Notes

Acknowledgments

This work was supported by the National Institute on Drug Abuse—Intramural Research Program. We thank all NIDA-IRP staff members who assisted in data collection, the NIH Fellow’s Editorial Board for suggestions on this manuscript, and Hugh Garavan.

Conflict of interest

The authors declare no conflicts of interest.

Supplementary material

213_2010_2013_MOESM1_ESM.doc (1.8 mb)
ESM 1 (DOC 1874 kb)

References

  1. Baddeley A (2000) The episodic buffer: a new component of working memory? Trends Cogn Sci 4:417–423CrossRefPubMedGoogle Scholar
  2. Baddeley A (2003) Working memory: looking back and looking forward. Nat Rev Neurosci 4:829–839CrossRefPubMedGoogle Scholar
  3. Baddeley A, Hitch G (1974) Working memory. In: Bower GA (ed) The psychology of learning and motivation. Academic, New York, pp 47–89Google Scholar
  4. Barr RS, Culhane MA, Jubelt LE, Mufti RS, Dyer MA, Weiss AP, Deckersbach T, Kelly JF, Freudenreich O, Goff DC, Evins AE (2008) The effects of transdermal nicotine on cognition in nonsmokers with schizophrenia and nonpsychiatric controls. Neuropsychopharmacology 33:480–490CrossRefPubMedGoogle Scholar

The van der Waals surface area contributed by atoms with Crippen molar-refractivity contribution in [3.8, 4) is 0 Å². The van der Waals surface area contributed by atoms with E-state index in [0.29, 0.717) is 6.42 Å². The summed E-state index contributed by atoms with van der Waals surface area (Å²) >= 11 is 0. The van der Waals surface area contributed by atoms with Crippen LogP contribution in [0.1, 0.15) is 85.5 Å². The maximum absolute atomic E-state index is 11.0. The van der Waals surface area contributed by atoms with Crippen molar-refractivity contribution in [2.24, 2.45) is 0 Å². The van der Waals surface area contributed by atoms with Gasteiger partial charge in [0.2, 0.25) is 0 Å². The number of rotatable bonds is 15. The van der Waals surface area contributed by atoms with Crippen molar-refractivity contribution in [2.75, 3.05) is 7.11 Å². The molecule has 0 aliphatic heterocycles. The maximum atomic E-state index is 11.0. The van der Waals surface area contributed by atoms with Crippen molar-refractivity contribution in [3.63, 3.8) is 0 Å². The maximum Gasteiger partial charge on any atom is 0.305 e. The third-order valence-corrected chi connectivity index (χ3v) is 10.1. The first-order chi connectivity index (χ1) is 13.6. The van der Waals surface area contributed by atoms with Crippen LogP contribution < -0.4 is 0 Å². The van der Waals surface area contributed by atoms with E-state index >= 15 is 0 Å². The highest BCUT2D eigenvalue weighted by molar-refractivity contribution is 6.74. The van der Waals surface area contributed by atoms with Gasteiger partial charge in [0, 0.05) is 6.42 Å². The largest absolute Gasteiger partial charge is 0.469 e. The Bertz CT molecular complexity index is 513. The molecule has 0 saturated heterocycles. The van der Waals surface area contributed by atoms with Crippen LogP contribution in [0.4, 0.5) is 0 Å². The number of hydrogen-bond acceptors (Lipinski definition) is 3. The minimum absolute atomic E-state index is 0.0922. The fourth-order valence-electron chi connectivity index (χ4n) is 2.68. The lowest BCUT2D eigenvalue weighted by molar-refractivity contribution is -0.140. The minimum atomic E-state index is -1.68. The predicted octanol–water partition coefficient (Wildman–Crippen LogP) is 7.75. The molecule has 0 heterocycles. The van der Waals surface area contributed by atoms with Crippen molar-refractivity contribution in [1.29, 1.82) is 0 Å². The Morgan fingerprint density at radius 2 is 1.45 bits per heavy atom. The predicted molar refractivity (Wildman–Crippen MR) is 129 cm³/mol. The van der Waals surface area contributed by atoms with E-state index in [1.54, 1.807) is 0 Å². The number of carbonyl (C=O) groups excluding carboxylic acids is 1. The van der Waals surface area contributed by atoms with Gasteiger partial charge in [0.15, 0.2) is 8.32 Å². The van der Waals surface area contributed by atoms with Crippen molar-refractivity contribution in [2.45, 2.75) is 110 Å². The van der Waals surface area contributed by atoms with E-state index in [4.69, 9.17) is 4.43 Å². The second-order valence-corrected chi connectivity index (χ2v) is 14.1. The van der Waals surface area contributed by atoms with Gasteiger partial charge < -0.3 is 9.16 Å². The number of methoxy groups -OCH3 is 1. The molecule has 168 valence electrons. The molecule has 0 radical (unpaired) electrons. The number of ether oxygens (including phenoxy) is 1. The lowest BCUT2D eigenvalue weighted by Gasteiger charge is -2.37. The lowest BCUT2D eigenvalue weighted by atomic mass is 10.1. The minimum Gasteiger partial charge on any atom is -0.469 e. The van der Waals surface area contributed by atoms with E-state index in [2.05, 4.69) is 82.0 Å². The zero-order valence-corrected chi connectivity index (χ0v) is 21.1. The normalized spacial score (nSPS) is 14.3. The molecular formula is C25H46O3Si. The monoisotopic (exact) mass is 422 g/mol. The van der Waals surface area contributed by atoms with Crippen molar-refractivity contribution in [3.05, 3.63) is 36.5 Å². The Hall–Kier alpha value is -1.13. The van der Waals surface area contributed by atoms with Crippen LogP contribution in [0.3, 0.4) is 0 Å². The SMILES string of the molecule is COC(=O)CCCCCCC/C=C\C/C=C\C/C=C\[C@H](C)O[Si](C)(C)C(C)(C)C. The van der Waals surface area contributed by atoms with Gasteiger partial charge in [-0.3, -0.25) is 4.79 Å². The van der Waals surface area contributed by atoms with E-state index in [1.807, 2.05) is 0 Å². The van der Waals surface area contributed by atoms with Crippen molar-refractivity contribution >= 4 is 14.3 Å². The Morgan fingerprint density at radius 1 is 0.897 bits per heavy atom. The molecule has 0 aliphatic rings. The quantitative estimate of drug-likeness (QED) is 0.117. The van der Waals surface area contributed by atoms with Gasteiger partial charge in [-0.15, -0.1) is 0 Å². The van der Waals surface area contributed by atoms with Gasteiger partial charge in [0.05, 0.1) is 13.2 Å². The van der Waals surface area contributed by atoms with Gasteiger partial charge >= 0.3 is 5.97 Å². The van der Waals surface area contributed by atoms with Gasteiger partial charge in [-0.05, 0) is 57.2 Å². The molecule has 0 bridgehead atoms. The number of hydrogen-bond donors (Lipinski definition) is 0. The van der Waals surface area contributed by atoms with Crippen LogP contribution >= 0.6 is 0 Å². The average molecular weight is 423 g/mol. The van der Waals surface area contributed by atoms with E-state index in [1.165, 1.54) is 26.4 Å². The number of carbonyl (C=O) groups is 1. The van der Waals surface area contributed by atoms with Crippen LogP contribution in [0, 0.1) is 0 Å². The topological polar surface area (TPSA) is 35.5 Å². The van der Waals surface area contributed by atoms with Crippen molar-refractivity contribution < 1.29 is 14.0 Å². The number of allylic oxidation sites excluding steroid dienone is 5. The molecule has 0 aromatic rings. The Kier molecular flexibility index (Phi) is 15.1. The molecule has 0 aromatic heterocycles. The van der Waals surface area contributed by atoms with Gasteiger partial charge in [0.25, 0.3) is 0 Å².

5. Bonson KR, Grant SJ, Contoreggi CS, Links JM, Metcalfe J, Weyl HL, Kurian V, Ernst M, London ED (2002) Neural systems and cue-induced cocaine craving. Neuropsychopharmacology 26:376–386CrossRefPubMedGoogle Scholar
  6. Braver TS, Reynolds JR, Donaldson DI (2003) Neural mechanisms of transient and sustained cognitive control during task switching. Neuron 39:713–726CrossRefPubMedGoogle Scholar
  7. Brody AL, Mandelkern MA, London ED, Childress AR, Lee GS, Bota RG, Ho ML, Saxena S, Baxter LR, Madsen D, Jarvik ME (2002) Brain metabolic changes during cigarette craving. Arch Gen Psychiatry 59:1162–1172CrossRefPubMedGoogle Scholar
  8. Brody AL, Mandelkern MA, Jarvik ME, Lee GS, Smith EC, Huang JC, Bota RG, Bartzokis G, London ED (2004) Differences between smokers and nonsmokers in regional gray matter volumes and densities. Biol Psychiatry 55:77–84CrossRefPubMedGoogle Scholar
  9. Buckner RL, Andrews-Hanna JR, Schacter DL (2008) The brain’s default network: anatomy, function, and relevance to disease. Ann N Y Acad Sci 1124:1–38CrossRefPubMedGoogle Scholar
  10. Buracas GT, Boynton GM (2002) Efficient design of event-related fMRI experiments using M-sequences. Neuroimage 16:801–813CrossRefPubMedGoogle Scholar